Closing Madison Park North

Our view: The long-troubled housing complex became a magnet for crime and should close

the question is what will become of the residents

October 03, 2010

The buildings that compose the troubled Madison Park North complex on North Avenue in Reservoir Hill do not look foreboding. They are three-story structures, three- and four-bedroom apartments with courtyards, a squarish style of housing sometimes seen in the suburbs. Yet, according to Baltimore police, city officials and residents, it is a dangerous place that needs to be closed.

There have been two homicides and three shootings there this year. It has been dubbed the "murder mall" by neighbors. The Central Police District commander, Major Dennis Smith, said his officers are constantly being summoned to the complex, which contains about 200 units scattered among 44 buildings. Three different drug rings, according to Major Smith, have operated on the premises. Even walking near the complex can be dangerous. One Reservoir Hill mother told The Sun's Julie Scharper that her son and daughter had been attacked when they walked past the complex, and she now drives her teenage children even if they're only going a few blocks, to ensure their safety.

Mayor Stephanie Rawlings-Blake, Housing Commissioner Paul T. Graziano and City Councilman William Cole IV blame the landlord, Los Angeles-based TriCap Management, for deteriorating conditions and rampant crime at the complex. A hearing to revoke TriCap's multi-family dwelling license, a move that would likely end federal subsidies to the complex, was held last month. A decision on revoking the license is expected next week. Revoking the license could close the complex but also would force many of the 700-plus residents to find other sites offering subsidized housing.

Councilman Cole, who represents the area, and a coalition of Reservoir Hill neighborhood associations contest claims made by TriCap owner Shelby Jean Kaplan that the troubles at Madison Park North are recent and surprising. Councilman Cole said that over the years, he and other city officials have repeatedly notified the owner of problems at the complex ranging from overflowing dumpsters to security issues. The neighborhood associations say they, too, have reached out to the owner and found her callous. The time has come, they say, to protect the residents of the complex and the greater community from what has become a haven for crime.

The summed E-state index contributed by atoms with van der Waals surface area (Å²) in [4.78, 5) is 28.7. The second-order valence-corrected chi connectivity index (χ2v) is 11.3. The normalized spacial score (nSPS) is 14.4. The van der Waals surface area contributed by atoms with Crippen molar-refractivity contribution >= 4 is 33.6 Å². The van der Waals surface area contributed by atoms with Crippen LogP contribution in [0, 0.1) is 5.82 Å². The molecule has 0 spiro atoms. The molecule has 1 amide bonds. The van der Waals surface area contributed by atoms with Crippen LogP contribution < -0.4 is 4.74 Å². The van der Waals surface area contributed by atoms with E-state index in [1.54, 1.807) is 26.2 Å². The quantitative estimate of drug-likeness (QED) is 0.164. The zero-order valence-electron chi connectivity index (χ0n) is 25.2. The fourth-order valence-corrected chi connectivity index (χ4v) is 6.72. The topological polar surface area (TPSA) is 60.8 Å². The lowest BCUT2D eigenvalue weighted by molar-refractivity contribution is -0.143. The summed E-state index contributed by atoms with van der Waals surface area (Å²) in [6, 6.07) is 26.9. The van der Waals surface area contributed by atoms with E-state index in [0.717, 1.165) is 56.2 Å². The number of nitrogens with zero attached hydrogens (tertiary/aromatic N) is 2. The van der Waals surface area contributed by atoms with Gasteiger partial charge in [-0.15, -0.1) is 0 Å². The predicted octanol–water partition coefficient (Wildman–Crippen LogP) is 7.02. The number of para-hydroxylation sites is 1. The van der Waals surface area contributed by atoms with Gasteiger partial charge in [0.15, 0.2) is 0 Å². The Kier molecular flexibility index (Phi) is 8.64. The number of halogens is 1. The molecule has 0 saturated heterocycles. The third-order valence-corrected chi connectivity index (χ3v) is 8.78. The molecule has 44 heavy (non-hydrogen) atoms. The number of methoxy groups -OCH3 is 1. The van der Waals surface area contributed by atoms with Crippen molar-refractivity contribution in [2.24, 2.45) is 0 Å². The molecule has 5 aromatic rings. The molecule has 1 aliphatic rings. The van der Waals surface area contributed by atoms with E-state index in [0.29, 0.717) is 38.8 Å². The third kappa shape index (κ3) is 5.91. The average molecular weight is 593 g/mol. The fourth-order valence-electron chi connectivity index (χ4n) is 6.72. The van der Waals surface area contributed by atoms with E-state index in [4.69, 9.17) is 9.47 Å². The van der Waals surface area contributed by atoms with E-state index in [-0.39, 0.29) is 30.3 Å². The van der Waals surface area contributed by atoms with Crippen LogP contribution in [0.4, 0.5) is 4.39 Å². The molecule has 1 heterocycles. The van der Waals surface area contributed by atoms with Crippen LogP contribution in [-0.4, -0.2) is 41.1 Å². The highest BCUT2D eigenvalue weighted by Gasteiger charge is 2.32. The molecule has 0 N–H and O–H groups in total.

One clear lesson from Madison Park North is that if a large housing complex is managed by an unresponsive landlord, there will probably be big trouble.

Another is that the old model of public housing — putting large numbers of low- or no-income residents into high-density settings — has to change. Baltimore made headlines years ago by demolishing all of its high-rise public housing, but it turns out that low-rises aren't necessarily any different. A better model is mixed-income housing, like the homes and apartments at the Heritage Crossing complex just west of Martin Luther King Boulevard.

Where the towers of the George P. Murphy Homes once stood, now there is an attractive mix of low-rise residences, some occupied by homeowners, some by renters. Some are former residents of the Murphy Homes.

The Reservoir Hill Improvement Council thinks that putting a well-run, mixed-income housing complex on the Madison Park North site would be a welcome change from the chaos and crime that exists there now. In the long run, that would be ideal, but such a solution faces many obstacles, not the least of which being that TriCap will still own the property — and longstanding rumors that it would sell remain just rumors.

Councilman Cole has pledged to ensure that any displaced Madison Park North tenants who pass a criminal background check would not only get a voucher entitling them to similar housing but would also be given relocation expenses. He argues, rightly, that it is unfair to punish the law-abiding residents of the complex for the mismanagement of the owner or the criminal behavior of other residents or visitors. But even that solution could be less than ideal if it forces the tenants to move to an unfamiliar community and away from the support structures they've built up — church, schools, and so on.

But the nearby neighborhood associations have taken the extra step of saying they welcome tenants who want to remain in the area and have issued a statement urging city officials to help the displaced find housing in Reservoir Hill. This is commendable. They could easily have simply demanded the complex be closed but instead are working to be part of the solution. That may be the bright spot in the saga of Madison Park North.

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